Sunday, November 6, 2016

The Lawyer's Story of Himself and the Innocent Guy He Helped Get Off Death Row

I nearly tossed the book aside at the first sentence.

Wait, I'll get back to that.

Instead, start with this.  Alfred Dewayne Brown did not shoot and kill (actually he neither shot nor killed) Charles Clark, a police officer during a robbery of the ACE Cash Express on South Loop in Houston in April 2003.  He wasn't even there.  Which didn't stop them from trying him for the killing and putting him on death row.

It was the usual stuff.  Eyewitness IDs that weren't worth much.  A witness coerced by the cops and the prosecutors into telling them what they wanted to hear rather than what she knew to be true. Crucial evidence corroborating Brown's story (and giving the lie to the lie the cops and prosecutors coerced) discovered and then hidden by the cops and prosecutors.  And then discovered largely by chance by diligent post-trial investigation.

And it was the unusual stuff.  A reporter who sunk her teeth into the case.  A later prosecutor who acknowledged the significance of the evidence. A trial court judge who accepted evidence of innocence and figured it mattered.  The Court of Criminal Appeals that finally, finally, after sitting on the case for nearly a year and a half, granted a new trial.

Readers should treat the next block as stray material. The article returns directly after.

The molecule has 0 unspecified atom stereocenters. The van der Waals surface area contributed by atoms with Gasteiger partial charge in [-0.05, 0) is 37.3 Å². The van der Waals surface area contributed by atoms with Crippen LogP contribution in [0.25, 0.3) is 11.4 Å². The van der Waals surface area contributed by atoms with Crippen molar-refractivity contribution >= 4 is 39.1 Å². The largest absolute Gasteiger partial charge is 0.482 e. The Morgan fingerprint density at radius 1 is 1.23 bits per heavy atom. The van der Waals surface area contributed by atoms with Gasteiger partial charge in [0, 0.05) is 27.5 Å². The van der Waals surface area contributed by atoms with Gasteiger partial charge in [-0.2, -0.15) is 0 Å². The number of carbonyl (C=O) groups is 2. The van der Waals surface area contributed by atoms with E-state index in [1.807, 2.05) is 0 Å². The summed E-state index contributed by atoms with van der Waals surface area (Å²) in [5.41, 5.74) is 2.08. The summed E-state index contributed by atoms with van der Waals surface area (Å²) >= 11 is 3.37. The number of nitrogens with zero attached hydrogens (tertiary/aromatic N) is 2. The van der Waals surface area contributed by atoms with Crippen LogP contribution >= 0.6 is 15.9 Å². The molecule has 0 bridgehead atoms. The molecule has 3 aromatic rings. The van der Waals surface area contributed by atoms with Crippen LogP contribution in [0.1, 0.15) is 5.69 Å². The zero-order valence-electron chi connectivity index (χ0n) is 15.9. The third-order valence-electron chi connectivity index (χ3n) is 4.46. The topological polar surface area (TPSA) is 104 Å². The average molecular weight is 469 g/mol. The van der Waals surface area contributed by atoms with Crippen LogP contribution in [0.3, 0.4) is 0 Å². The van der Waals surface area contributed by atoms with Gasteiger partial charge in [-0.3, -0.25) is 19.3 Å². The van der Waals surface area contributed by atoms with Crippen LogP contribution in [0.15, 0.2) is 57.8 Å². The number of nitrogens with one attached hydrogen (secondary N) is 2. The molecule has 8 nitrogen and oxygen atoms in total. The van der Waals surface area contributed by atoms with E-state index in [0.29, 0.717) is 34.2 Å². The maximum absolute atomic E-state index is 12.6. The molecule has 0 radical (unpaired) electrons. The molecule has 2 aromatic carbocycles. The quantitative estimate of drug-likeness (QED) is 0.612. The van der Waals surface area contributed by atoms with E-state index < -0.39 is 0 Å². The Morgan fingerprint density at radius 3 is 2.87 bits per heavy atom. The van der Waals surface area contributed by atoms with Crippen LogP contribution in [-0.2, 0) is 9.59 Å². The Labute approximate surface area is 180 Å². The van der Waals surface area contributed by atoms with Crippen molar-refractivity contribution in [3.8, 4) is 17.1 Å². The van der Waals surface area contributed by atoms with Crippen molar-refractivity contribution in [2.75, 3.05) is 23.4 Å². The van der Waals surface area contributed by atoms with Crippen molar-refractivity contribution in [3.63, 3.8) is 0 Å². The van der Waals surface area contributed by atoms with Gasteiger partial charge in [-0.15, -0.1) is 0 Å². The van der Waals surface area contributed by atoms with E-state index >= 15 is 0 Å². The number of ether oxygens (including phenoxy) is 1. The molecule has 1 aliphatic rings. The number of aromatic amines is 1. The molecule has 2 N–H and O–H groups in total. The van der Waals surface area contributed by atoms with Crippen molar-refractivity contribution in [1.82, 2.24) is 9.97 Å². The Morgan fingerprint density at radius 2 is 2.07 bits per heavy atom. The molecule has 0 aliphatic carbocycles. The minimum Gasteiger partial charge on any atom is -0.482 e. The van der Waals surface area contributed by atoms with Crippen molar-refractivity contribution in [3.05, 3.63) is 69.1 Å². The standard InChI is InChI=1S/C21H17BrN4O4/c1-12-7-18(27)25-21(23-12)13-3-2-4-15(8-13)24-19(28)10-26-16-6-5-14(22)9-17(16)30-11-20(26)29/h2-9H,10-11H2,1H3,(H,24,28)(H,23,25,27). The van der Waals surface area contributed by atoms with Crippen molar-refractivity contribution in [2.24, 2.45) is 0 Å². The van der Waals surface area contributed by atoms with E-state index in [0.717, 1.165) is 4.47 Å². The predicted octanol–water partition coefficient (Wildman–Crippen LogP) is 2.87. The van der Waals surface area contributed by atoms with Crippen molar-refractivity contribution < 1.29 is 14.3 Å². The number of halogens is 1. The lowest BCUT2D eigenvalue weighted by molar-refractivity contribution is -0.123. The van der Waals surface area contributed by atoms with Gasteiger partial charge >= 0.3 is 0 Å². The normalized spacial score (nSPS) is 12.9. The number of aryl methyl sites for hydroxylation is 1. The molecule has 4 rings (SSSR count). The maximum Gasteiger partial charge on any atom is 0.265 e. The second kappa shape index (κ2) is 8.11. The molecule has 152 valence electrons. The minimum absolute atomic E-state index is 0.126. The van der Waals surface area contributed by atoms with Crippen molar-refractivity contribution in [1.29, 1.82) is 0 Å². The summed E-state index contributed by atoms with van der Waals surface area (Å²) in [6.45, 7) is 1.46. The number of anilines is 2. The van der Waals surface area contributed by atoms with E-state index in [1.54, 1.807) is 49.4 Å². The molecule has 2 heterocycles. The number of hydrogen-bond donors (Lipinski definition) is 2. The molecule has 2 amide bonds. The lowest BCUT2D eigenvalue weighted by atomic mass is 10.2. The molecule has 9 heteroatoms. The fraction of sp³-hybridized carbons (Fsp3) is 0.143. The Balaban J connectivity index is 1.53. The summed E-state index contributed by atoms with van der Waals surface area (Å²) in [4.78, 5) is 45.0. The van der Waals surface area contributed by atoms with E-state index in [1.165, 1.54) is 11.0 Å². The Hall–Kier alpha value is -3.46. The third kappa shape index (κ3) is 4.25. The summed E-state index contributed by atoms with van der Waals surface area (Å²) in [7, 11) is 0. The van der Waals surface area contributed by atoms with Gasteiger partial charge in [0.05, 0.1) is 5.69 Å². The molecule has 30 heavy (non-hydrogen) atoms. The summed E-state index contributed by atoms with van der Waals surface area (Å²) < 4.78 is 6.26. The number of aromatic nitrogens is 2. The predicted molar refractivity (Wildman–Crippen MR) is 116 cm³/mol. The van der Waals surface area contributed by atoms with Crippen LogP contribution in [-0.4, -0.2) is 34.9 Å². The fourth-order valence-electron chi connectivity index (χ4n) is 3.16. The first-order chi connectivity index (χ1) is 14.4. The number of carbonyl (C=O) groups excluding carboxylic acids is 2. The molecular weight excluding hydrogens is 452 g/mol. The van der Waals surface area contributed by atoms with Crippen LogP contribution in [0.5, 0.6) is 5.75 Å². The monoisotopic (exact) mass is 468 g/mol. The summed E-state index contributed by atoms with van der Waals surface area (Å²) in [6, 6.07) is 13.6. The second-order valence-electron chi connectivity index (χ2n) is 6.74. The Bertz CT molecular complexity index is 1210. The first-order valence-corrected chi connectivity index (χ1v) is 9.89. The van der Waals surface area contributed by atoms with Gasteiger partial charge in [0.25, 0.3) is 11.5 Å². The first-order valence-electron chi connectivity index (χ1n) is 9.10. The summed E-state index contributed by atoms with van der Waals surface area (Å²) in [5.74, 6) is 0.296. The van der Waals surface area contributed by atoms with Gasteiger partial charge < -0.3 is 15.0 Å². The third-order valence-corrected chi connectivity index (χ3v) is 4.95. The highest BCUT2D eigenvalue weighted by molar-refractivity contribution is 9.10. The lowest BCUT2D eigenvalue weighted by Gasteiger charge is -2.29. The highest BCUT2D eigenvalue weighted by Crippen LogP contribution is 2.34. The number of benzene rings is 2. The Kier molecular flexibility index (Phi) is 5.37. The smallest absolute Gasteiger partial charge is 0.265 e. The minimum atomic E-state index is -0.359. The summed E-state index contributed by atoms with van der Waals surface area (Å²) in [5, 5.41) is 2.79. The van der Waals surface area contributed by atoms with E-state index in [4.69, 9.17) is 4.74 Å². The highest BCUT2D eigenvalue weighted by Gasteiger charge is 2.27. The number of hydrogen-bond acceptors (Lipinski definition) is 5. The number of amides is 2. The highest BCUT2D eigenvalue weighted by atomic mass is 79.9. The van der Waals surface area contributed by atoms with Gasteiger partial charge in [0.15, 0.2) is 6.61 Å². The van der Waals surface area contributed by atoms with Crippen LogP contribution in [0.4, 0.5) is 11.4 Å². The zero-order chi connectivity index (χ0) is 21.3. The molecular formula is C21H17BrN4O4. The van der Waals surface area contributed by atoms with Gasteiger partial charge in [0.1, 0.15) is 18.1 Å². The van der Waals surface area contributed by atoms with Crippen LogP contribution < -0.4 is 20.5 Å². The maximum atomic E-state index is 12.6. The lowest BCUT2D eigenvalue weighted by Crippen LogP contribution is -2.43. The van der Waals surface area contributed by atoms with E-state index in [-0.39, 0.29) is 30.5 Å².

And a prosecutor who then dismissed the charges.  

Cool.  Great stuff.  Good for Brown.  Good for Texas not killing another innocent guy.

It's a feel-good story.  Good for Brian W. Stolarz who worked on Brown's case for several years, cared deeply for Brown, and now has a book about it.  The one I nearly tossed aside at the first sentence.  

I knew Alfred Dewayne Brown was stone-cold innocent the moment I met him.
As it happens, of course, Stolarz was right.  But despite his "more than functional 'bullshit meter'" that makes his gut more reliable than a polygraph (so he says), he knew no such thing.  He may have believed it with all his heart.  But that ain't the same as knowledge.  And if he's either lying or delusional on the first page. . . .

Of course, he also claims to have essentially proved Brown innocent, though in fact it was other lawyers, after he was off the case, who turned up the crucial evidence and then used it to free Brown.
As I said, the story of how Brown got railroad onto death row for a crime he had nothing to do with and then, with diligent lawyering and more than a soupçon of luck, got off the row and then freed is pretty good.  

Told well, it'd make a terrific long-form magazine article in, say, Texas Monthly.  As one of perhaps several examples showing the numerous ways wrongful convictions happen, it could be part of a terrific book.

As part of Stolarz's solipsistic . . . .

OK, maybe I'm not being altogether fair.  Not altogether.  

The book isn't just about Brown's case.  It's also about Stolarz and how he's just so devoted to Brown's case that . . . .  

Look, there's good stuff in the book.  But, well, I kept wanting to toss it aside.  Really, I kept wanting to throw it at the wall.

Stolarz is opposed to the death penalty.  He's a Catholic, and that informs his opposition.  He says that if we're going to have it, we should do all sorts of things (yes, he details some) to reduce the likelihood that we'll kill innocent folks.